When Silly Season started to heat up, many people expected Daniel Suarez to replace Corey LaJoie in the Go Fas Racing No. 32 Ford. The rumors only picked up steam when it was announced that Suarez’s former team, Stewart-Haas Racing, would be forming a technical alliance with Go Fas Racing, providing increased support and even some old chassis.
In the end, LaJoie ended up retaining his seat in the No. 32, leaving Suarez scrambling to find a ride. Thanks to some sponsorship dollars and a partnership with Toyota, Suarez eventually landed with Gaunt Brothers Racing, putting him behind the wheel of the No. 96 for the 2020 season.
Both drivers now find themselves with smaller teams that suddenly have more money and resources than ever before. For a driver like LaJoie, who has been toiling with underfunded organizations throughout his tenure in the Cup Series, it is his best opportunity to show he deserves a shot in a premier. On the flip side, Suarez will have to prove he can elevate a lower-tier team after failing to live up to expectations at both Joe Gibbs Racing and SHR.
It is a make-or-break season for both LaJoie and Suarez in 2020, but the question for fantasy owners is whether or not either driver can be a useful option in any format this year.
Corey LaJoie Fantasy Outlook
Casual NASCAR fans and Fantasy NASCAR owners may not know this, but LaJoie has put up some impressive numbers in lower series when given legitimate equipment. He was the runner-up in the K&N East Series in 2012, winning five times, and he won three of his five ARCA starts in 2013.
Since then, he has bounced around between multiple rides in multiple series, landing a full-time gig with Go Fas Racing in the Cup Series last year. He finished the year with a 25.9 average finish and a pair of Top 10s, and while those numbers don’t jump off the page, a closer look suggests that LaJoie was actually an overachiever given the caliber of his equipment.
According to Motorsports Analytics, LaJoie finished 2019 tied for 21st in Production in Equal Equipment Rating (PEER), and he did it in a car that ranked 32nd in Central Speed. In other words, LaJoie was able to deliver better-than-expected results based on the speed of his cars, suggesting that his natural talent behind the wheel can elevate a race team.
I think it is also worth noting that his 25.9 average finish was better than the mark that Matt DiBenedetto posted in either of his seasons in the No. 32. We just saw last season what DiBenedetto was able to accomplish when given a decent ride, and as I already mentioned, SHR is upping its support of Go Fas for 2020. LaJoie should have more speed to work with.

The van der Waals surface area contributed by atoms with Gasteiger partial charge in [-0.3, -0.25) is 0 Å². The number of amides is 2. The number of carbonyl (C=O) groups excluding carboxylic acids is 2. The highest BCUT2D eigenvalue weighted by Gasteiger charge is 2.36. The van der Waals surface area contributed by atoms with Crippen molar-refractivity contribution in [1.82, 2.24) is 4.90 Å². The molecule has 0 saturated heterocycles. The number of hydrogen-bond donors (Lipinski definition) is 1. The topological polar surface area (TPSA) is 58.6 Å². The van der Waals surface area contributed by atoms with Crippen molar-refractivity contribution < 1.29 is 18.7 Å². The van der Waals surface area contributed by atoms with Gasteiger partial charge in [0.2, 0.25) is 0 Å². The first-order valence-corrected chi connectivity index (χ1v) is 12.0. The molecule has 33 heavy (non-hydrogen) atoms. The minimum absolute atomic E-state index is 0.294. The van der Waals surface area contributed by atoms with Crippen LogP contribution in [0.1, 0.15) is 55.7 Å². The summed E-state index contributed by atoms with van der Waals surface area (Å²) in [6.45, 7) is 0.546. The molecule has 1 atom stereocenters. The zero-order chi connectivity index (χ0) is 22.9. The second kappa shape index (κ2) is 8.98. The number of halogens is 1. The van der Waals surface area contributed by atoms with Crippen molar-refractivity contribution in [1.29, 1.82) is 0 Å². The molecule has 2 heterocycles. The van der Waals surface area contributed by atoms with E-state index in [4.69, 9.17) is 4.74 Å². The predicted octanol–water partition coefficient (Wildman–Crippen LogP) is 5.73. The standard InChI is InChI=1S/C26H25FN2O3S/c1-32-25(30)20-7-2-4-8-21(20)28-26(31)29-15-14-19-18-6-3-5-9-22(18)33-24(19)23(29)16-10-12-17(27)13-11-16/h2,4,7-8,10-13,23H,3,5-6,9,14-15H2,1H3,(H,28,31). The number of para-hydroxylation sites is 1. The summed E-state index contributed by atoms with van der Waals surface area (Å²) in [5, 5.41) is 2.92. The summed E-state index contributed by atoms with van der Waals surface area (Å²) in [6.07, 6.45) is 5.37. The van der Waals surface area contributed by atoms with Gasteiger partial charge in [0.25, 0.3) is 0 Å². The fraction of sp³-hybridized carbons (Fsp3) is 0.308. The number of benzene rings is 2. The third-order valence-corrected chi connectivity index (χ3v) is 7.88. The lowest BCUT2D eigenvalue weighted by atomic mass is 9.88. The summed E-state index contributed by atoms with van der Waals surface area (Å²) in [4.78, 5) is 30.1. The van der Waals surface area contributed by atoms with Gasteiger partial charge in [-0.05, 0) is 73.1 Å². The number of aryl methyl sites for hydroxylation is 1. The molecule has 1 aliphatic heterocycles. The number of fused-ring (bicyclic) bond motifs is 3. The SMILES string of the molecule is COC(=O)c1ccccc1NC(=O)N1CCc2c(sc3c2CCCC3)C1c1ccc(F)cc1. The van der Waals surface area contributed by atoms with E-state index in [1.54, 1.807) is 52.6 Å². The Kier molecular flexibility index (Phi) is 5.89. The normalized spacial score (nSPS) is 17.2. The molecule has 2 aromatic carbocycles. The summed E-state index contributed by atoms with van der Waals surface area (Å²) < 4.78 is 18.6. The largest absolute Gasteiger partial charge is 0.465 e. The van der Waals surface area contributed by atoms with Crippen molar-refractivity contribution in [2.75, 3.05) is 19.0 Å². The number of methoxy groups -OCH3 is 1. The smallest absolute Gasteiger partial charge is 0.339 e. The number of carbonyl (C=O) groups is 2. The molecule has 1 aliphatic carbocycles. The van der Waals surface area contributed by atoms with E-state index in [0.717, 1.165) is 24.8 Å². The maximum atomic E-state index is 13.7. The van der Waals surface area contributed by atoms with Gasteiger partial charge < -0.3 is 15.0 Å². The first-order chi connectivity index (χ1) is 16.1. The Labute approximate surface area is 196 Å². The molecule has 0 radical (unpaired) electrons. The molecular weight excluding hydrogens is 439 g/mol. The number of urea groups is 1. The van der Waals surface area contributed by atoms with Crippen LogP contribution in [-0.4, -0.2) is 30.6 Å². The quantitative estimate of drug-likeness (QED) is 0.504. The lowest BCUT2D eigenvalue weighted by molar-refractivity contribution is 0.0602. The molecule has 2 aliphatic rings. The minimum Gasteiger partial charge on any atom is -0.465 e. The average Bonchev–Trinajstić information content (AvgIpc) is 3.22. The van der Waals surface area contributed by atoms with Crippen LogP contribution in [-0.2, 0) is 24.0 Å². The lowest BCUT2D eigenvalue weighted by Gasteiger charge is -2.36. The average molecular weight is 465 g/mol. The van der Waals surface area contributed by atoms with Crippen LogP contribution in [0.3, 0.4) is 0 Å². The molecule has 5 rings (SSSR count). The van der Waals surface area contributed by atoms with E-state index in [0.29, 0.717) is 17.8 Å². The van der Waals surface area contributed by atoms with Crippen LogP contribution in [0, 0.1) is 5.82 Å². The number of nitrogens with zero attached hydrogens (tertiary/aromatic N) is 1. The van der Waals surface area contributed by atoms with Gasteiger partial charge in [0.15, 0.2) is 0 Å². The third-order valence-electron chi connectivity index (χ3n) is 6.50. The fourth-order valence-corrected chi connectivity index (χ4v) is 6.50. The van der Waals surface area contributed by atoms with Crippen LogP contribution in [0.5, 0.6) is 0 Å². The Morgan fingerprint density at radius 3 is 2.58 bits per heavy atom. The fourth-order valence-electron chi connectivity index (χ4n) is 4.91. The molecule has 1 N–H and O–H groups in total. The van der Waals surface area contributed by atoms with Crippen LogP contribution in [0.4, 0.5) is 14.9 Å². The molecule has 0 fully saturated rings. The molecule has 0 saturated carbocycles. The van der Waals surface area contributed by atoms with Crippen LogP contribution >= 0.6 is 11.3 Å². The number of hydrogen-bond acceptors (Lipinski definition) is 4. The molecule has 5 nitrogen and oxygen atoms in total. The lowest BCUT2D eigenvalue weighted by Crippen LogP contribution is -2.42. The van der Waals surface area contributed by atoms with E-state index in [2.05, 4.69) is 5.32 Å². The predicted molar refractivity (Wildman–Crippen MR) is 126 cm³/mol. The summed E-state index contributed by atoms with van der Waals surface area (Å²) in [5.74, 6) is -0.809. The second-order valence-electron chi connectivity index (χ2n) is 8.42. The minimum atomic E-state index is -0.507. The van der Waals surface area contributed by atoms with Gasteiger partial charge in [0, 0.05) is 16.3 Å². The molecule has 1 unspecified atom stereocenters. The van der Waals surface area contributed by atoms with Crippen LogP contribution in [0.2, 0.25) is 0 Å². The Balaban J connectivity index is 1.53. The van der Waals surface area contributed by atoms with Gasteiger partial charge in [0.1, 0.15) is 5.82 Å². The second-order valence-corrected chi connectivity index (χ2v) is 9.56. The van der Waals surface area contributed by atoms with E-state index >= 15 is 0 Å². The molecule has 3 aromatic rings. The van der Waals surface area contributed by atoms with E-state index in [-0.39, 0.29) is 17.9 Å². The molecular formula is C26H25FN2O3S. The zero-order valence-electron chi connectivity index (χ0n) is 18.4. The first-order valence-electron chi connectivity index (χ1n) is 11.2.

I’m not expecting the same type of leap that DiBenedetto took in the No. 95 last year. Leavine Family Racing had more time to work with and develop competitive equipment prior to DiBenedetto coming on board. However, I do think LaJoie can become a staple of the Top 25 and begin challenging for Top 20s sooner rather than later.
Of all the drivers from the smaller, underfunded teams, LaJoie may be my favorite fantasy sleeper heading into the 2020 season. I would have no issues taking a chance on him as a source of cap relief in salary cap-based, season-long contests, and I think he could be a bargain at the DFS sites, especially early in the year before his salary starts to reflect what I expect to be a higher ceiling.
Daniel Suarez Fantasy Outlook
It can be frustrating for fans who just want to see the best drivers behind the wheel, but the bottom line in today’s NASCAR is that money talks, and Suarez brings a lot of sponsorship dollars. This funding is the reason he landed a ride at Joe Gibbs Racing, and it is also the reason he then found a home at Stewart-Haas Racing despite lackluster results at JGR. Heck, he was close to re-signing with SHR despite continuing to underperform before co-owner Gene Haas decided to foot the bill to put Cole Custer in the No. 41.
With no seats available among the powerhouse teams, Suarez settled on the partnership with Gaunt Brothers. The team entered 15 races last year, and while Parker Kligerman did pick up Top 15s at both Daytona and Talladega, the No. 96 finished outside the Top 20 in its other 13 appearances, finishing outside the Top 25 in a dozen of those starts.
For his part, Suarez has posted a 17.0 average finish across three full seasons in the Cup Series, finishing on the lead lap in 65 of his 108 starts. His most consistent season was his rookie year when he logged 12 Top 10s, and last year, he set a career high with four Top 5s. Overall, Suarez has been a below average producer in some of the best equipment on the track.
Of course, money can cover up a lot of issues, and it will be interesting to see if Suarez is bringing enough to the table to eventually elevate the No. 96 team to the upper echelon of the smaller teams. I don’t see that happening at all in 2020, and if he does start to show an uptick in performance, I wouldn’t expect it until the second half of the year. At best, he could be a DFS lottery ticket at the superspeedways and road courses, and I think he struggles to crack the Top 30 most weeks.
Throw in the fact that this team doesn’t even have a charter, and there could be a few occasions where Suarez has a legitimate chance to miss a race if he has any issues in qualifying. This makes it tough to use him in any draft-and-go, season-long format, even if he is available for a cheap price tag. I’ll be surprised if Suarez finds his way on to any of my fantasy roster more than once or twice in 2020.